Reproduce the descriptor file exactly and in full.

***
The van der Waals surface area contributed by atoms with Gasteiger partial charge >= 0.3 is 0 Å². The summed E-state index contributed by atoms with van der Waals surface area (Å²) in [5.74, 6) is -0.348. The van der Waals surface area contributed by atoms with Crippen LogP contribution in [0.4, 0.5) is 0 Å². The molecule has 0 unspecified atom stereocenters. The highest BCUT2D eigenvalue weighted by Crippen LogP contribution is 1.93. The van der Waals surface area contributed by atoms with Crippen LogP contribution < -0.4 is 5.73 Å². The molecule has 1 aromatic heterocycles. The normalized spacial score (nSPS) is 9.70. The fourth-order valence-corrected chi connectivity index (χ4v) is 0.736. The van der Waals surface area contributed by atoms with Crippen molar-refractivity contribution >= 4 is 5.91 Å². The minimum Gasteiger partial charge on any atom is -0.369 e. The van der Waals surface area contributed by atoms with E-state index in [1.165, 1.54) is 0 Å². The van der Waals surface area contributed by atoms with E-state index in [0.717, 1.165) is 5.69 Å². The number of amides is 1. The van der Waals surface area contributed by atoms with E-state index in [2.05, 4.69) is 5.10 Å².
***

The van der Waals surface area contributed by atoms with Gasteiger partial charge >= 0.3 is 0 Å². The summed E-state index contributed by atoms with van der Waals surface area (Å²) in [5.74, 6) is -0.348. The van der Waals surface area contributed by atoms with Crippen LogP contribution in [0.4, 0.5) is 0 Å². The molecule has 0 unspecified atom stereocenters. The highest BCUT2D eigenvalue weighted by Crippen LogP contribution is 1.93. The van der Waals surface area contributed by atoms with Crippen LogP contribution < -0.4 is 5.73 Å². The molecule has 1 aromatic heterocycles. The normalized spacial score (nSPS) is 9.70. The fourth-order valence-corrected chi connectivity index (χ4v) is 0.736. The van der Waals surface area contributed by atoms with Crippen molar-refractivity contribution >= 4 is 5.91 Å². The minimum Gasteiger partial charge on any atom is -0.369 e. The van der Waals surface area contributed by atoms with E-state index in [1.165, 1.54) is 0 Å². The van der Waals surface area contributed by atoms with E-state index in [0.717, 1.165) is 5.69 Å². The number of amides is 1. The van der Waals surface area contributed by atoms with E-state index in [2.05, 4.69) is 5.10 Å².